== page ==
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Iran: ‘Humiliating the United States, with no consequences’

american sailors captured by IranYesterday, when we posted on the IRGC hostage taking of U.S. Navy sailors and their riverine patrol boats to Farsi Island, we wrote of the prior incidents of Iran’s hostage taking in the Persian Gulf.

Shoshana Bryen of the Jewish Policy Center and I commiserated about the seizure of six British Royal Marines in June 2004 by the IRGC naval contingent. The Royal Marines were taken to land, blinded and demanded to apologize for entering Iranian waters. They were then taken out onto the desert and blindfolded while weapons were chambered in a mock execution. They were released three days later in what was billed as a “misunderstanding.”  The Royal Marines were operating in Iraqi waters when seized by Iran.

As noted in a Reuter’s report on today’s seizure of U.S. patrol boats and arrest of U.S. Navy personnel, there was another seizure of British naval and marine personnel by Iranian Revolutionary guards that created a diplomatic crisis in 2007:

In March 2007, Iranian forces seized 15 British servicemen – eight Royal Navy sailors and seven marines – in the mouth of the Shatt al-Arab waterway that separates Iran and Iraq, triggering a diplomatic crisis at a time of heightened tensions over Tehran’s nuclear ambitions. They were held for 13 days.

Look at Iran’s track record over the last several months since the JCOPA was endorsed by the UN Security Council. Iran fired off two ballistic missile tests in October and November 2015 in violation of UN Res. 1929. Last week, IRGC missile boats hailed the USS Harry Truman giving it and an accompanying destroyer, the USS Bulkley and a nearby French frigate a 23 minute warning before firing rockets in a live fire exercise 1,500 yards away. The Administration has been humiliated time and again by the Ayatollah and will continue to be held in contempt for being weak, even after the, Administration releases $100 billion in sequestered funds in foreign banks, perhaps as early as this week.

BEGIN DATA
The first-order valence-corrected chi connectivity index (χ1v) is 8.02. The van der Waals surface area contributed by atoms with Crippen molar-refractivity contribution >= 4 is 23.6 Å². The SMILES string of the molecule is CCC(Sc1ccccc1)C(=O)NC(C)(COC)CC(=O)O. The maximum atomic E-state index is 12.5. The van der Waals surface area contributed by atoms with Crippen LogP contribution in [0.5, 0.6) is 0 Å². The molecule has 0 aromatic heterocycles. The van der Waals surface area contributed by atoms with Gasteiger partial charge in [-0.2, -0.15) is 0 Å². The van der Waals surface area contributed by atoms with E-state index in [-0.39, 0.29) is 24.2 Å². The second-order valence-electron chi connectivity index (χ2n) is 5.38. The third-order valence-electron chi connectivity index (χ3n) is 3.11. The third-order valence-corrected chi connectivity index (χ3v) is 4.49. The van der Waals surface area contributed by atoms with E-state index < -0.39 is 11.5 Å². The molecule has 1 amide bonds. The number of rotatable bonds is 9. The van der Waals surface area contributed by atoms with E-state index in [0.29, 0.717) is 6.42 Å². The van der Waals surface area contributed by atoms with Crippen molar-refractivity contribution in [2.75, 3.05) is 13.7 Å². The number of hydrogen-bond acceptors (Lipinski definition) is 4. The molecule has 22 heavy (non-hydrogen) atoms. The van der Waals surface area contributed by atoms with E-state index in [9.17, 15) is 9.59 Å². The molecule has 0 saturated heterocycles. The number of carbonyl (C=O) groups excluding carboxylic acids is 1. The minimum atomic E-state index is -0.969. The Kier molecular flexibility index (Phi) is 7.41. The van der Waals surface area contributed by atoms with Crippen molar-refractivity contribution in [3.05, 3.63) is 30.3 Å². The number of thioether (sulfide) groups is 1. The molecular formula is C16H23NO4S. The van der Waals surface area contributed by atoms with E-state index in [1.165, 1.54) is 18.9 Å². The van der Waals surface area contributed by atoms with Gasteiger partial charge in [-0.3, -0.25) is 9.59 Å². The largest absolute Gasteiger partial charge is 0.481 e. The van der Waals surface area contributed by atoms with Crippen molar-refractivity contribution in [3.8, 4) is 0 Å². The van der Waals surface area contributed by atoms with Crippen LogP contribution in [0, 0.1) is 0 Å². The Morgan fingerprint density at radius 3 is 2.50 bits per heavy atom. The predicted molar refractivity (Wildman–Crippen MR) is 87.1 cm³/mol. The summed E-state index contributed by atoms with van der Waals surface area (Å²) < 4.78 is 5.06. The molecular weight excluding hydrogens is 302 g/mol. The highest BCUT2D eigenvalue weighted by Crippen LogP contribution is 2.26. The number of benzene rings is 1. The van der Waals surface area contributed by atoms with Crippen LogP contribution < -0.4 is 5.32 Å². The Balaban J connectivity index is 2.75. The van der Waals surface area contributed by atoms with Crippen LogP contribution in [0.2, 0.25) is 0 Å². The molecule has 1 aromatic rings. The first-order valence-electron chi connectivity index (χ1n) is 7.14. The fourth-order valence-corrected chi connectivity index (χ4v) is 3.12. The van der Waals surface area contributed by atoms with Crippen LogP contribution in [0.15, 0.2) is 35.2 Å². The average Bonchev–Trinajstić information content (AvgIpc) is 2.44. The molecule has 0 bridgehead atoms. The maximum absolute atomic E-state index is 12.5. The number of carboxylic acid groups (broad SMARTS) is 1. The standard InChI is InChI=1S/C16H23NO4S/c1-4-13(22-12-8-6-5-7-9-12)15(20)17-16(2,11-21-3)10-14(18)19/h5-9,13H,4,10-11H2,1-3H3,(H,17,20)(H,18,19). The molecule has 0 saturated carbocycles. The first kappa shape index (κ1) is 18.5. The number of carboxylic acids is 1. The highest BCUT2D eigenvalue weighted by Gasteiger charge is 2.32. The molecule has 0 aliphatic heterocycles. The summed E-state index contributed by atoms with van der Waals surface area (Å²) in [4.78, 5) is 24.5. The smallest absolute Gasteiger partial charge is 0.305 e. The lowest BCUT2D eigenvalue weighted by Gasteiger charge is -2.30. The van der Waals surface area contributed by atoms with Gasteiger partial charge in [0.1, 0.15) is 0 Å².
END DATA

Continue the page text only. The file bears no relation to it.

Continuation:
Meanwhile the spin at the White House was that the crews of the two patrol boats may be released by daylight to return to their base in Bahrain. Think, also, of those other American hostages held by the Islamic Regime in Tehran, an ex-FBI agent, a former Marine, a Christian Pastor, two American Iranian Businessmen and a convicted Washington Post reporter.

15 hours after the 10 U.S. Navy sailors and their boats were returned, but not before they were put through a humiliating process of being forced to kneel at gun point and ultimately forced to apologize for how the boats found their way into Iranian waters. That awaits a U.S. Navy investigation  into what occurred and possible Iranian violations of the Geneva Convention over treatment of the detained U.S. Sailors and use for propaganda purposes. Both they and their boats returned to the Fifth Fleet base in Bahrain. What the IRGC learned of any technology on board the riverine patrol boats is another matter.

Nonetheless, this was the latest episode of U.S. humiliation by the Ayatollah Khamenei and the IRGC of President Rouhani and Foreign Minister Zarif and President Obama, bound and determined to close the nuclear deal with Iran by releasing $100 billion of sequestered funds early next week on compliance day to this state sponsor of terrorism.

WATCH this Wall Street Journal video of the detention and apology by a possible U.S. Navy riverine boat commander:

us sailors captured by iran

Photo montage by the UK Daily Mail.